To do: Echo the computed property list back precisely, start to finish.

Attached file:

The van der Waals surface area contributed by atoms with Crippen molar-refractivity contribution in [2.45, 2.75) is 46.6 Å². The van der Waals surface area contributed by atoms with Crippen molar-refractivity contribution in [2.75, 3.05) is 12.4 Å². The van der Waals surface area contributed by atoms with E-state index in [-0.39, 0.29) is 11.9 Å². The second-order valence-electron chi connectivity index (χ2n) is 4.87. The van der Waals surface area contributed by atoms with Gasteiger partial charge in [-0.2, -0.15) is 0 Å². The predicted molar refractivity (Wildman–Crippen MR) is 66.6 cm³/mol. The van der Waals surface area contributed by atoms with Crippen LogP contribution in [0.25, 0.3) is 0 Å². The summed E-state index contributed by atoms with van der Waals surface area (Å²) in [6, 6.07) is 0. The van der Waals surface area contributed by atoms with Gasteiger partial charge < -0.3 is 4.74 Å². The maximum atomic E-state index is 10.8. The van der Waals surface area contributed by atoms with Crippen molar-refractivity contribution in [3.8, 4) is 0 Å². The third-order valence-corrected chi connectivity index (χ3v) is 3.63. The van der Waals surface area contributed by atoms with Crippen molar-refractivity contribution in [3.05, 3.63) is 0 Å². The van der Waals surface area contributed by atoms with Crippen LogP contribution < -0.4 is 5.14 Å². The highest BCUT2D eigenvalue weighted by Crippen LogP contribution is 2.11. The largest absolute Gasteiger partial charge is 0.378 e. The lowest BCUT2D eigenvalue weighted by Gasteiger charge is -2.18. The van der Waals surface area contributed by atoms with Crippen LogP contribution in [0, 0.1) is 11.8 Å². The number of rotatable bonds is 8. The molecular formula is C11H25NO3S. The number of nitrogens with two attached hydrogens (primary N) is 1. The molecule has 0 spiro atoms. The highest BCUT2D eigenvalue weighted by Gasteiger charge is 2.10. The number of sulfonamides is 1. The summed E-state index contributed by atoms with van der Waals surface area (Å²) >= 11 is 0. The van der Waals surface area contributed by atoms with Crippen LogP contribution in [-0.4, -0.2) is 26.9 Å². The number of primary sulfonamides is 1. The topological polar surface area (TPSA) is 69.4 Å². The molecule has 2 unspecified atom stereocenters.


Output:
The van der Waals surface area contributed by atoms with Crippen molar-refractivity contribution in [2.45, 2.75) is 46.6 Å². The van der Waals surface area contributed by atoms with Crippen molar-refractivity contribution in [2.75, 3.05) is 12.4 Å². The van der Waals surface area contributed by atoms with E-state index in [-0.39, 0.29) is 11.9 Å². The second-order valence-electron chi connectivity index (χ2n) is 4.87. The van der Waals surface area contributed by atoms with Gasteiger partial charge in [-0.2, -0.15) is 0 Å². The predicted molar refractivity (Wildman–Crippen MR) is 66.6 cm³/mol. The van der Waals surface area contributed by atoms with Crippen LogP contribution in [0.25, 0.3) is 0 Å². The summed E-state index contributed by atoms with van der Waals surface area (Å²) in [6, 6.07) is 0. The van der Waals surface area contributed by atoms with Gasteiger partial charge < -0.3 is 4.74 Å². The maximum atomic E-state index is 10.8. The van der Waals surface area contributed by atoms with Crippen molar-refractivity contribution in [3.8, 4) is 0 Å². The third-order valence-corrected chi connectivity index (χ3v) is 3.63. The van der Waals surface area contributed by atoms with Crippen molar-refractivity contribution in [3.05, 3.63) is 0 Å². The van der Waals surface area contributed by atoms with Crippen LogP contribution < -0.4 is 5.14 Å². The highest BCUT2D eigenvalue weighted by Crippen LogP contribution is 2.11. The largest absolute Gasteiger partial charge is 0.378 e. The lowest BCUT2D eigenvalue weighted by Gasteiger charge is -2.18. The van der Waals surface area contributed by atoms with Crippen LogP contribution in [0, 0.1) is 11.8 Å². The number of rotatable bonds is 8. The molecular formula is C11H25NO3S. The number of nitrogens with two attached hydrogens (primary N) is 1. The molecule has 0 spiro atoms. The highest BCUT2D eigenvalue weighted by Gasteiger charge is 2.10. The number of sulfonamides is 1. The summed E-state index contributed by atoms with van der Waals surface area (Å²) >= 11 is 0. The van der Waals surface area contributed by atoms with Crippen LogP contribution in [-0.4, -0.2) is 26.9 Å². The number of primary sulfonamides is 1. The topological polar surface area (TPSA) is 69.4 Å². The molecule has 2 unspecified atom stereocenters.